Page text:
Ken Hitchcock

Blues’ Hitchcock doesn’t like accusations of coaching dead-puck hockey: “If people bitch about this, then they should bitch about the Olympic team”

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St. Louis Blues head coach Ken Hitchcock has a question for all the critics who say his St. Louis Blues are playing pre-lockout hockey:

Are you even watching what we’re doing?

“It’s really ill-informed,” Hitchcock told the Vancouver Sun about claims St. Louis is rekindling the dead-puck era. “To me, when I hear that comment, that tells me people don’t watch the game.

“If people bitch about this, then they should bitch about the Olympic team because it’s the same terminology, the same philosophy, the same set of buzzwords.”

That’s in reference to the gold medal-winning Canadian team Hitchcock coached at the 2010 Winter Olympics. Along with Mike Babcock, Hitch put emphasis on playing a “200-foot game” where importance of checking (specifically, back-checking) was on par with the importance of scoring goals.

He says there isn’t a good team anywhere that doesn’t know how to check.

“The difference is, now it’s all based on forecheck, where in the late ’90s it was neutral-zone forecheck,” Hitchcock explained. “You could play more of a 150-foot game, but now you’ve got to play 200 feet.”

“If it’s 6-0, great, if it’s 1-0, fine, but the focus is on the zero. It’s done with making the other team spend as much time in their own zone as possible. It’s not anything other than that.”

The Blues have seen plenty of zeroes this year. They lead the NHL in shutouts (12) and have the league’s lowest goals-allowed average (1.95) — a big reason why folks keep making the ’99 Dallas Stars comparison. But St. Louis’ defensive success hasn’t come at the offense’s expense as the Blues are right around the league average for goals per game (2.49, median is 2.62) while averaging 30.8 shots per game, 10th-most in the league.

Hitchcock says it’s because this Blues team takes plenty of chances.

“It’s the philosophy that the forwards work for the defencemen, and everyone works for the goalie,” Hitchcock said. “We pinch more now than ever, but it’s all calculated on putting as much pressure on the other team as possible while not giving up odd-man rushes.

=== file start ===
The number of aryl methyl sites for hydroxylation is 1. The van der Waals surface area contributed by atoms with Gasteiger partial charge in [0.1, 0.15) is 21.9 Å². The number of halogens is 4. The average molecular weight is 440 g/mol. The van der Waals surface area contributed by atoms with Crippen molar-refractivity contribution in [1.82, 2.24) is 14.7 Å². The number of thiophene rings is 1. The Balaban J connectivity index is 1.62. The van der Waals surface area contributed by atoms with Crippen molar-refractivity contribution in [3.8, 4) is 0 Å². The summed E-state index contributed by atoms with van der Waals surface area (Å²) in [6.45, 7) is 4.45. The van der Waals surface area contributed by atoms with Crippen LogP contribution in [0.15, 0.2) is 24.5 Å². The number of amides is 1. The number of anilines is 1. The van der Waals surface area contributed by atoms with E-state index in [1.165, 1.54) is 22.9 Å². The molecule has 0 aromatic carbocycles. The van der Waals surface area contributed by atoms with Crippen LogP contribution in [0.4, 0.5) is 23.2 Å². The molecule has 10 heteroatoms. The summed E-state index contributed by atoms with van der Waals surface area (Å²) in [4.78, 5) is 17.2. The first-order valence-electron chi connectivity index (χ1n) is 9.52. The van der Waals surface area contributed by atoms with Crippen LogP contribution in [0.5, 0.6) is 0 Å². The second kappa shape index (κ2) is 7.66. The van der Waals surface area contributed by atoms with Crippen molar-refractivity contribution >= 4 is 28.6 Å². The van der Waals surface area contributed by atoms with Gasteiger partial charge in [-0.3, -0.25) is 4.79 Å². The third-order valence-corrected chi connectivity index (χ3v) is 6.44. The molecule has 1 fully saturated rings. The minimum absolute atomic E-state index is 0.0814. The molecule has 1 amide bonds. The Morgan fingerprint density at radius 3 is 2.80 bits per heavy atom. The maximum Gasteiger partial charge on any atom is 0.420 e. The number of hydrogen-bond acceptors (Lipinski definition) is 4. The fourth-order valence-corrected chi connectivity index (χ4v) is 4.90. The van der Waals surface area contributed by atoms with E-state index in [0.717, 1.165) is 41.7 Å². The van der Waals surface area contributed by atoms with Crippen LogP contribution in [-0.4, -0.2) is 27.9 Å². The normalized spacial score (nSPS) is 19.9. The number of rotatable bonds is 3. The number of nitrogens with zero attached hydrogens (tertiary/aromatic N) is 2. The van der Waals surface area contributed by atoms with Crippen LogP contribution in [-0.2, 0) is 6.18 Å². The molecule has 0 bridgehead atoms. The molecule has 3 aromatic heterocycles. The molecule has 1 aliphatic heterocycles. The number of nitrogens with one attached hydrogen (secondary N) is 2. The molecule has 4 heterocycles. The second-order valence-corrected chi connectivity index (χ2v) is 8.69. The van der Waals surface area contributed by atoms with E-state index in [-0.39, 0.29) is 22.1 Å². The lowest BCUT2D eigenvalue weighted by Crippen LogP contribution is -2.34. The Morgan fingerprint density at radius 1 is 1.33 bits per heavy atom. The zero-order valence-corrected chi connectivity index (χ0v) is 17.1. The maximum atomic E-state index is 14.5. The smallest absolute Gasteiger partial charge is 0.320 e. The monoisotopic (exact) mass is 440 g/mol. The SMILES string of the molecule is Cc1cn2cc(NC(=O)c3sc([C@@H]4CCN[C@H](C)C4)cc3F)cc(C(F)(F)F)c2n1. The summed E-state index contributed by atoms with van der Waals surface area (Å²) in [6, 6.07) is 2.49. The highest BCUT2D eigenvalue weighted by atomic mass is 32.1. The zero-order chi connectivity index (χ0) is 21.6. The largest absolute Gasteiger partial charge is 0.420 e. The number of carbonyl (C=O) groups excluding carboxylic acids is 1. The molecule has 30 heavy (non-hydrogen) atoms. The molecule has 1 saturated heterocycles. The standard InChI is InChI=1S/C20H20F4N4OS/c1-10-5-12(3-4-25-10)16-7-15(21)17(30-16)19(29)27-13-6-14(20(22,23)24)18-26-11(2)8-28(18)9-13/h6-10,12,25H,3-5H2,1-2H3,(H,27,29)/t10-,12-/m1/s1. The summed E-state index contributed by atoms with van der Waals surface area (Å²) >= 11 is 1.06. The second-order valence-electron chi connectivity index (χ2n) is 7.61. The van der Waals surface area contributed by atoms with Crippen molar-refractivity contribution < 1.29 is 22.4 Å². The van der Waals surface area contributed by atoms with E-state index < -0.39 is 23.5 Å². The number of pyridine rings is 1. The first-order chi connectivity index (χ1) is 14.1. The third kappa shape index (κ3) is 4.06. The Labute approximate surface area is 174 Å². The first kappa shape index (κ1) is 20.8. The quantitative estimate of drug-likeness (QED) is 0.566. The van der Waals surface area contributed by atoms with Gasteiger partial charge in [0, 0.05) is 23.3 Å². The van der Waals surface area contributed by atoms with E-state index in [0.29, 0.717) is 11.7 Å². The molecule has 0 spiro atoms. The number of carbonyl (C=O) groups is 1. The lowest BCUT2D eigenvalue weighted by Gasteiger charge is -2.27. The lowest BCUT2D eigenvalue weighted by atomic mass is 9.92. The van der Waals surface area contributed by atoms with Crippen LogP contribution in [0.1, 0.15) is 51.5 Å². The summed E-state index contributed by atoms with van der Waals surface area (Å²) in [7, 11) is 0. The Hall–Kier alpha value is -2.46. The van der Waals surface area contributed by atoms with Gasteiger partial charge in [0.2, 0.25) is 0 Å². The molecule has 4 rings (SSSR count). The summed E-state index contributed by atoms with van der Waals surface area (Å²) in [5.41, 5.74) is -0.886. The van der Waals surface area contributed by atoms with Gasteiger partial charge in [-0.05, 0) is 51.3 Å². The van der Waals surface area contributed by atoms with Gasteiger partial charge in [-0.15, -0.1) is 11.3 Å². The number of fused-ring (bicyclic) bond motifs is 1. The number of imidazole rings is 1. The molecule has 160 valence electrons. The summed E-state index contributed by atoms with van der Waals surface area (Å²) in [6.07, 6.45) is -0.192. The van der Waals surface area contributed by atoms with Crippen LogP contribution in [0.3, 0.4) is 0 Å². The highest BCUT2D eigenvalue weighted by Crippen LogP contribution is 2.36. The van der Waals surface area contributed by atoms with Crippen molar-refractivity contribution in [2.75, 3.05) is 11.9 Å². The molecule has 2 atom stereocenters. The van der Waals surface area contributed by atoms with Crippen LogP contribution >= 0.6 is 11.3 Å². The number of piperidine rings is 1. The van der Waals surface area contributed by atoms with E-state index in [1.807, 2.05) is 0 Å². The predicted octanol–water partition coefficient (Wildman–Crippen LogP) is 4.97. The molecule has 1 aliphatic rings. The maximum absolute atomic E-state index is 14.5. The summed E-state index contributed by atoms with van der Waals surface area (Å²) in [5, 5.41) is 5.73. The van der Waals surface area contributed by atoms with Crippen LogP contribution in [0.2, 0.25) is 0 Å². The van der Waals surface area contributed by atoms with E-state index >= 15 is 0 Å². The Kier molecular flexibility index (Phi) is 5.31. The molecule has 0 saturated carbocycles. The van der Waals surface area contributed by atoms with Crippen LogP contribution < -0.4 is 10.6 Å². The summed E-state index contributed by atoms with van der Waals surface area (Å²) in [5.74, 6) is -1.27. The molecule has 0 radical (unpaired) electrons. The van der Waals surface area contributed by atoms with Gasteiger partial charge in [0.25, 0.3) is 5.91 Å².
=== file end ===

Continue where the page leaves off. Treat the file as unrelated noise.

“That’s the way we did it in the Olympics, both Mike and I believe that’s how you play the game.”

WATCH LIVE: St. Louis Blues at Dallas Stars – Game 1

St. Louis Blues' Jay Bouwmeester (19) checks Dallas Stars' Valeri Nichushkin (43), of Russia, during the second period of an NHL hockey game, Tuesday, Feb. 16, 2016, in St. Louis. (AP Photo/Bill Boyce)
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They were the top teams in the Western Conference during the regular season, with 109 and 107 points, respectively. And now, the Dallas Stars and St. Louis Blues clash with a second-round series in the playoffs. You can catch Game 1 between these Central Division foes on NBCSN (8 p.m. ET) or online using NBC Sports’ Live Extra.

CLICK HERE TO WATCH LIVE

Some links to check out for tonight’s game:

Stars expect Seguin to miss at least first two games of Blues series

Here are PHT’s second-round playoff predictions

 

Canucks sign free agent goalie and Mike Richter Award nominee Garteig

Quinnipiac goalie Michael Garteig (34) eyes a save on a shot by North Dakota during the first period of an NCAA Frozen Four championship college hockey game Saturday, April 9, 2016, in Tampa, Fla. (AP Photo/Chris O'Meara)
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Nine days after getting prized prospect goalie Thatcher Demko under contract, the Vancouver Canucks have inked another college puck stopper.

The Canucks have signed college free agent goalie Michael Garteig to a one-year entry-level contract, the team announced Friday. Garteig recently completed his senior year with Quinnipiac University, which won the ECAC championship but lost the NCAA championship game to North Dakota earlier this month.

Garteig, 24, posted a 32-4-7 record with a .924 save percentage and a career best eight shutouts this season. He was also once again nominated for the 2016 Mike Richter Award.